• Seals and leaks: In rare cases, switching to synthetic can worsen existing leaks due to their cleaning properties. This only happens in situations where the previous oil brand had seal swelling additives.

Synthetic oil can dissolve buildup sludges, causing oil to leak from leaky seals

  • Unnecessary for old engines: If your car's engine is in good condition with low mileage, conventional oil might suffice. Although this might be common for most vehicles, consider chatting with your mechanic to see how it fits your case.

Here's our advice

  • Check your owner's manual: Follow the manufacturer's oil recommendations for viscosity and type (conventional, synthetic, blend). Your trusted mechanic can also make recommendations based on your specific driving habits.

  • Consider your car's condition and driving habits: If your car runs well and you drive primarily in moderate conditions, conventional might be fine. But if you have a higher mileage engine, drive in extreme temperatures, or prioritize performance and longevity, synthetic could be a wise investment.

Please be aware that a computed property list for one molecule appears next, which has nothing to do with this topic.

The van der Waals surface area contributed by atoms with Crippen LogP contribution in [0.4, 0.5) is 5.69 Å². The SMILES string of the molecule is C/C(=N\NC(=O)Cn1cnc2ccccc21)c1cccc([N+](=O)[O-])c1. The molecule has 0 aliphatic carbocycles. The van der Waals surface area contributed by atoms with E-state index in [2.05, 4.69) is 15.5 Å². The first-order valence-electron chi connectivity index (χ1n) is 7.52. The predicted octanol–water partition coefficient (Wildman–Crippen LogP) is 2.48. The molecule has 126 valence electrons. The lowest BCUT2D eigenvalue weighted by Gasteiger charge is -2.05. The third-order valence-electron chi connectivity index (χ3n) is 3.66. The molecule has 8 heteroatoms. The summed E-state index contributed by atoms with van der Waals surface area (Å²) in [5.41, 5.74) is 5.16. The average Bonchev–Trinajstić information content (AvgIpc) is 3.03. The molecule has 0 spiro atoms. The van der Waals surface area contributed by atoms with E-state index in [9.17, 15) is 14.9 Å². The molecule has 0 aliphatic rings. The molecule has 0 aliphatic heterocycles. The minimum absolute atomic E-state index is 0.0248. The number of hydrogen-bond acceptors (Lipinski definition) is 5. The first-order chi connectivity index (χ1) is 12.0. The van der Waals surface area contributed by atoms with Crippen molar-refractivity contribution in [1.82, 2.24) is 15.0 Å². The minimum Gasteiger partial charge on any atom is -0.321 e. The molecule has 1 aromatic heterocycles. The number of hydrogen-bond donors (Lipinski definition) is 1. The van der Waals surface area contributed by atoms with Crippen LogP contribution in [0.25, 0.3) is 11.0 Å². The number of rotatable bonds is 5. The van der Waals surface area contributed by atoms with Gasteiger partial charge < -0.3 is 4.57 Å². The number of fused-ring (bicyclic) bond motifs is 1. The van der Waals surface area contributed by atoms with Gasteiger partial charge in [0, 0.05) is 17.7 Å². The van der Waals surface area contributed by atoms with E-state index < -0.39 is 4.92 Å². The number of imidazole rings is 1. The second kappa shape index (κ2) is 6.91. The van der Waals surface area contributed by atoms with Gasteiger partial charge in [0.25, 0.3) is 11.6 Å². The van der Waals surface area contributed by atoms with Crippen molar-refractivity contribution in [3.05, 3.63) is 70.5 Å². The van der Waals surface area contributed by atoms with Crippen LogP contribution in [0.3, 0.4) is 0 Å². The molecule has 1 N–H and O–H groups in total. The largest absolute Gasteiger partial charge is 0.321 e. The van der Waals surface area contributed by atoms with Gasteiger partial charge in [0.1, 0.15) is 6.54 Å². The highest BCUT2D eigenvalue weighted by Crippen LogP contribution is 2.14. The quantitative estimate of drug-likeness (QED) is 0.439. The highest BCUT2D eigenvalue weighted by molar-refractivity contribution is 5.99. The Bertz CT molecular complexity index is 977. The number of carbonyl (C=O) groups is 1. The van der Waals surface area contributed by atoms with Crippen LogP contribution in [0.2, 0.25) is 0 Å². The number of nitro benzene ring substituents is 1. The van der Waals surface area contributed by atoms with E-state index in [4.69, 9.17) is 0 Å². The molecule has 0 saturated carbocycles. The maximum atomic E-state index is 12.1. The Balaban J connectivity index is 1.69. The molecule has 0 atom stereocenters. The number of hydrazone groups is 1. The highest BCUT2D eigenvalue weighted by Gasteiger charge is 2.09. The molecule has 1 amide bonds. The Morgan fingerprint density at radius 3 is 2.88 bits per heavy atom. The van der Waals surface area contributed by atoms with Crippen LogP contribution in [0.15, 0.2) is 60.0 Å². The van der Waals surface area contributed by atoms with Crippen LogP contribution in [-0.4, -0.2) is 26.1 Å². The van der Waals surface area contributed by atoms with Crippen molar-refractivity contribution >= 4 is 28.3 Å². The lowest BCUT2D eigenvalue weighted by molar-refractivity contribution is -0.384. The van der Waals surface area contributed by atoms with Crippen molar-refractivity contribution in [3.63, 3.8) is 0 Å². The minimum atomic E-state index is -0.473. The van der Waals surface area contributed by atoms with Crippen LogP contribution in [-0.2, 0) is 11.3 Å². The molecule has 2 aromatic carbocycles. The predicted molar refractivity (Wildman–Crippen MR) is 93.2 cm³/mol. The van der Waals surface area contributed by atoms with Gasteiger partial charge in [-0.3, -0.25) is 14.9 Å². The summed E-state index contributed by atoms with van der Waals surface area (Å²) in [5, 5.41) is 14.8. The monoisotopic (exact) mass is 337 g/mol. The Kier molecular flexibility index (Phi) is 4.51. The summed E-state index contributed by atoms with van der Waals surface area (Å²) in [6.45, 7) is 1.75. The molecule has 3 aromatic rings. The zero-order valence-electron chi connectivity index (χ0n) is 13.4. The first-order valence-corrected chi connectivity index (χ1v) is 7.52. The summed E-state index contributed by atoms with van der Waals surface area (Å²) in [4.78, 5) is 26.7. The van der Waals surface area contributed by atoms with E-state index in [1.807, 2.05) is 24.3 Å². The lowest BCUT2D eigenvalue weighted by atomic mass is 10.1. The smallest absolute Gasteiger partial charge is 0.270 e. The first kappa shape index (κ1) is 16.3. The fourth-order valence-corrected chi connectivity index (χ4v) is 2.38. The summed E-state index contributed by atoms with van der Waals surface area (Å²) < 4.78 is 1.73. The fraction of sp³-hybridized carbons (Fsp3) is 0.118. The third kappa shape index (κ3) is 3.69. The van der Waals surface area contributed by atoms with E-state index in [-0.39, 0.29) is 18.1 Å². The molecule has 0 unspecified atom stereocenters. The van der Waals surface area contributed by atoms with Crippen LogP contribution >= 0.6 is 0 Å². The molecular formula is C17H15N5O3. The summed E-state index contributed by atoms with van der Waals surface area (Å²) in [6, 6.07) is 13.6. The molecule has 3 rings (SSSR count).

• Consult a mechanic: They can assess your car's specific needs and recommend the best oil based on its condition and your driving habits. Always take the mechanic's recommendations seriously since their goal is to get your car safe, comfortable, and reliable. OEM specifications typically get the vehicle out of warranty.

In any way, you should understand how your car responds to different types of oil and plan based on professional recommendations.

Does conventional oil last longer?